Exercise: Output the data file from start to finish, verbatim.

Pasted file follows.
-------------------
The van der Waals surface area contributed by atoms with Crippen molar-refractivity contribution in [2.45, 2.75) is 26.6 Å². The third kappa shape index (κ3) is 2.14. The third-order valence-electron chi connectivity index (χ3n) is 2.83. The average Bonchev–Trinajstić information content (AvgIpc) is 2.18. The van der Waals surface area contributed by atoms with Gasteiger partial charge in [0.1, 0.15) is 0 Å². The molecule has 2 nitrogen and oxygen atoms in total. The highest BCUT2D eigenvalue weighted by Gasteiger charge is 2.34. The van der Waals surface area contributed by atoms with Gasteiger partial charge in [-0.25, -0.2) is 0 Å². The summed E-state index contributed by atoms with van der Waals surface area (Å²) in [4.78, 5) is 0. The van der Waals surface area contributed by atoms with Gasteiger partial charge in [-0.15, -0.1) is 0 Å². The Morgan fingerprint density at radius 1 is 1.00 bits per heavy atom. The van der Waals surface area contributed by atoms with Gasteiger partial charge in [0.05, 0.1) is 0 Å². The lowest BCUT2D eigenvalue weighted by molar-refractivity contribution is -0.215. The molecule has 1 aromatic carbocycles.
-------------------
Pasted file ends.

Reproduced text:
The van der Waals surface area contributed by atoms with Crippen molar-refractivity contribution in [2.45, 2.75) is 26.6 Å². The third kappa shape index (κ3) is 2.14. The third-order valence-electron chi connectivity index (χ3n) is 2.83. The average Bonchev–Trinajstić information content (AvgIpc) is 2.18. The van der Waals surface area contributed by atoms with Gasteiger partial charge in [0.1, 0.15) is 0 Å². The molecule has 2 nitrogen and oxygen atoms in total. The highest BCUT2D eigenvalue weighted by Gasteiger charge is 2.34. The van der Waals surface area contributed by atoms with Gasteiger partial charge in [-0.25, -0.2) is 0 Å². The summed E-state index contributed by atoms with van der Waals surface area (Å²) in [4.78, 5) is 0. The van der Waals surface area contributed by atoms with Gasteiger partial charge in [-0.15, -0.1) is 0 Å². The Morgan fingerprint density at radius 1 is 1.00 bits per heavy atom. The van der Waals surface area contributed by atoms with Gasteiger partial charge in [0.05, 0.1) is 0 Å². The lowest BCUT2D eigenvalue weighted by molar-refractivity contribution is -0.215. The molecule has 1 aromatic carbocycles.